So, back to the topic: What would I tell a 23-year-old now, about wanting to be a writer and/or a blogger?

The good news is that you are coming of age at a time in which anyone has easy access to self-publishing.  The bad news is that you are coming of age at a time in which anyone has easy access to self-publishing.  Chances are overwhelming that the only way you will see your work in print will be because you put it there, not because you are discovered.  Chances are also overwhelming that you won’t get paid for what you write.  There are way too many writers out there, really good writers, happily giving their words away.

Most people who are currently successful in publishing are online.  Print magazine subscriptions are plummeting, while Huff/Post is thriving.  The Kindle has passed the vibrator as the #1 sex toy for women.  So throw out your dildos, and whatever you do, do it online.

Just because you have a passion to write doesn’t mean that the world is waiting for your words. They are too busy stockpiling water for the Armageddon or watching Bachelor Pad 2 or standing in line for the next iPhone.  Whether you have a publisher or not, the only person who will market your book is you. If you don’t create a demand for your book, there will be none.

The easiest way for a literary agent to assess the quality of your work is to ignore it.  Literary agencies throw unread manuscripts into large boxes and anyone who has time on their hands can take free reading home.  Few people do. If you want someone to actually read what you submit, you are going to have to be very creative and very diligent. In other words, you are going to have to do more than send out query letters.

Like book writing, people aren’t waiting for your blog posts, either. Building up a blog readership can be ridiculously time consuming, and, just when you are patting yourself on the back over having 1000 followers, you discover someone who has 10,000 or 100,000 followers and they aren’t famous, either.

Freshly Pressed is like a one night stand.  A hot one night stand, yes.  A one night stand that will make you shriek and rock you to your toes and back again. But it won’t last longer than that.  You won’t be able to take it home to introduce it to your parents.  It might ask you out again for more one night stands, but on subsequent romps, no matter how spectacular, some part of you will know the deal.  You will know that in the morning, you’ll be alone again, and Freshly Pressed will be gone, off to fondle another blogger.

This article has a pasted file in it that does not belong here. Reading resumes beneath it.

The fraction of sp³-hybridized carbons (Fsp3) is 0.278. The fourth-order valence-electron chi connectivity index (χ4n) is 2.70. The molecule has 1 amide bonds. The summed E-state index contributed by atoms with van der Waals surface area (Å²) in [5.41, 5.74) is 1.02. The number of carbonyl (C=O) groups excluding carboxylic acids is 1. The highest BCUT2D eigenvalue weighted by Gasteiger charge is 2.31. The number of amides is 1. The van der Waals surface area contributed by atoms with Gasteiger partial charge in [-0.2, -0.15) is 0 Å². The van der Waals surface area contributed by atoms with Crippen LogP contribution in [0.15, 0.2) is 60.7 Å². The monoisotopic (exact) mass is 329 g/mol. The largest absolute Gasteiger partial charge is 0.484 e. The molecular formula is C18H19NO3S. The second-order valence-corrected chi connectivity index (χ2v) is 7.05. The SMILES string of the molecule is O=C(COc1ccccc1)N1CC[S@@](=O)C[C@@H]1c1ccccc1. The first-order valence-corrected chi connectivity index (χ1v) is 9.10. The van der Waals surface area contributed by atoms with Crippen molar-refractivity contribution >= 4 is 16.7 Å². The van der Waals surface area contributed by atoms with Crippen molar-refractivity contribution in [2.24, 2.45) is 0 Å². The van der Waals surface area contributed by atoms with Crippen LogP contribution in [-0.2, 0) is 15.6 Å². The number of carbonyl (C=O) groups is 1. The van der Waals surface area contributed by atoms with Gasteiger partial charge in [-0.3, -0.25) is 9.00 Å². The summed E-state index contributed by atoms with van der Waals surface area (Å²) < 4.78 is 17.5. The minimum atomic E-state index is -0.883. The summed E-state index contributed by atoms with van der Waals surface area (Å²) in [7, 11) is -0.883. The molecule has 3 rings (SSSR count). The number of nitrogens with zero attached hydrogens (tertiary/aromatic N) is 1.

The bottom line is that you won’t listen to any of this because you really, really believe in the depths of your soul that you have what it takes to be a writer.  You believe that what you write will be the next Big Thing.  You believe that the world will take a texting break in order to read what you have written.  And thank goodness for that.  Because after the marriage and the mortgage and the mayhem of child rearing, you might set the writing aside, in favor of more pedestrian pursuits.  And that would be a shame.  Because you might have been the one to beat the system.

P.S. from Snotting Black: Isn’t she great? Visit her blog! Give her a high-five!

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An Open Apology to Innocent Girls Everywhere

No no no, it’s alright. There there, I’ll get you a pony. It’s going to be fine.

Dear girls and a few boys,

I’m sorry.

I’m sorry for all the pain I’ve caused you, for the unwanted nightmares, for the blind fear you’ve probably felt as a direct result of my blog. I’m sorry for the bizarre and uncomfortable thoughts I’ve exposed you to and the resulting compulsive habits you developed such as refusing to turn on faucet in the bathroom without a parent nearby or googling with your eyes closed. I’m sorry your pigtails have been electrified with terror and your precious eyes bugged out in horror. Careful, you’ll get your face stuck like that.